A version of this article by Lauren Christensen appears in print on December 24, 2017, on Page 23 of the [New York Times] Sunday Book Review
illiterate: the story of Harriet Tubman’s hymnal
[Photo Credit: Michael R Barnes/Smithsonian National Museum of African American History and Culture]
In 2010, a church hymnal that once belonged to Harriet Tubman — the American abolitionist hero who, after escaping slavery in 1849, devoted her new freedom to leading hundreds more of her fellow enslaved out of captivity, first as a conductor on the underground railroad and then later as a Union spy — was donated to the National Museum of African American History and Culture by the collector and historian Charles L. Blockson.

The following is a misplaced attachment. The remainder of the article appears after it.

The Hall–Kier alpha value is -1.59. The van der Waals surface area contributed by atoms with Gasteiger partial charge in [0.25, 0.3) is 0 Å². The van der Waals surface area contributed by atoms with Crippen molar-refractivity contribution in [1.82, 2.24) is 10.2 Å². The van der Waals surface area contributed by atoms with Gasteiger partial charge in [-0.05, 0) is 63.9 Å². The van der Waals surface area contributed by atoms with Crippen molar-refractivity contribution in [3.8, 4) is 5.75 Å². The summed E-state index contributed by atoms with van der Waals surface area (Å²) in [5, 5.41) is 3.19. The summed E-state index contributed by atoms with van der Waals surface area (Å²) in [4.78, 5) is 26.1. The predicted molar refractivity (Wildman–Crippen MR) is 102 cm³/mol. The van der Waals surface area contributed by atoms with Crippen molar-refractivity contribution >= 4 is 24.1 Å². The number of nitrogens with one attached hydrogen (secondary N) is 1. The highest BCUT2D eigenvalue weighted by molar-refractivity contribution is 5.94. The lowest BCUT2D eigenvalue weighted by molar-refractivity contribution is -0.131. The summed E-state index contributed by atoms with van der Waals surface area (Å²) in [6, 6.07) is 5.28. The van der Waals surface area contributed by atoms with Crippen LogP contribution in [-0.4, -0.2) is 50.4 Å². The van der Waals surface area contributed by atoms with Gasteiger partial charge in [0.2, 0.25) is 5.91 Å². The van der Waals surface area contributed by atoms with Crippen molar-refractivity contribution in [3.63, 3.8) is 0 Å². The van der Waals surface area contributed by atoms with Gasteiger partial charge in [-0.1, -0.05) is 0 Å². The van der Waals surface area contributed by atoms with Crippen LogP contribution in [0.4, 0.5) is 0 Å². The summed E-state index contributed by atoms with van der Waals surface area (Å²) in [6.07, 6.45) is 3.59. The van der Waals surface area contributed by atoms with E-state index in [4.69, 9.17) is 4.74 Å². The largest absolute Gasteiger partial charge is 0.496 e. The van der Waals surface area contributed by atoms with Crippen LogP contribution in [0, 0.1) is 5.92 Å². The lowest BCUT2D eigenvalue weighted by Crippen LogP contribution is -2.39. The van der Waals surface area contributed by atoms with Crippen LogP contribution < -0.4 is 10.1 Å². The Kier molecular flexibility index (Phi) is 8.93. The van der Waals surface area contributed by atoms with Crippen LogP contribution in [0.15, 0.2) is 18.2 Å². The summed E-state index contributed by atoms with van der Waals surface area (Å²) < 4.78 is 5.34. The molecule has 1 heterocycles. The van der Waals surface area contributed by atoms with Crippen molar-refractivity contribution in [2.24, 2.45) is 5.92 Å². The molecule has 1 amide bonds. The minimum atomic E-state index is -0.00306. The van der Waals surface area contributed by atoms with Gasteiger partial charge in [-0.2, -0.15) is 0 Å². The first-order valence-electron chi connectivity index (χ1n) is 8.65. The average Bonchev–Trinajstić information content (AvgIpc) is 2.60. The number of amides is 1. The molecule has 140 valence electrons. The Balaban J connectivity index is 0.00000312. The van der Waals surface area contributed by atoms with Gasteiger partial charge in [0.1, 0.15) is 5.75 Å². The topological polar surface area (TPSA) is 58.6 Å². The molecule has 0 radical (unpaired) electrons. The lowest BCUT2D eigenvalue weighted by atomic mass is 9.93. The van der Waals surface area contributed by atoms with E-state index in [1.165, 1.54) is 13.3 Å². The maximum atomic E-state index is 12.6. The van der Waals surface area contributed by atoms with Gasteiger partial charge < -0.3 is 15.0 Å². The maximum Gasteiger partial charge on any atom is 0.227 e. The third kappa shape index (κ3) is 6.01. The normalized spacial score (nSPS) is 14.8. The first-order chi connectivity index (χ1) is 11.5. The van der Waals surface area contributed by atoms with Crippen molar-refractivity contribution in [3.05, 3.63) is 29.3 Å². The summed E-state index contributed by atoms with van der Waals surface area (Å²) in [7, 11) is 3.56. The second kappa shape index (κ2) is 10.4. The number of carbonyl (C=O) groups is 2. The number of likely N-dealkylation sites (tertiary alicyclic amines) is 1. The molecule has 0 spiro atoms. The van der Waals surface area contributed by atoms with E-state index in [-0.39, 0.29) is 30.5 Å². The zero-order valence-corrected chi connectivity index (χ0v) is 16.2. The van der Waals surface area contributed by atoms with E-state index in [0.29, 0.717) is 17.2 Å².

Given to him by Tubman’s great-grandniece Mariline Wilkins (the daughter of Eva Stewart Northrup, whose signature is inscribed inside the book’s cover), it was just one of dozens of Tubman’s belongings bequeathed to the museum that day.
Eric Williams, the curator of religion at the Smithsonian’s Center for the Study of African American Religious Life, considers the book particularly revelatory, given that Tubman was illiterate. “This idea of having a sacred book and not being able to read it,” he said in a phone interview, “that’s a window into her piety. And it is in line with a longer tradition one finds in the black religious experience in North America.”
Although many black men and women, whether enslaved or free, could not read them, he explained, “these books — the Bible and hymnals — bore witness to the liberating power of the Gospel contained within their pages.” Williams told me that for Tubman, who could sing every word it contains, this hymnal would have been “invested with a spiritual power,” and that it is a text to be valued “not just as literature but as artifact — as an object of devotion.”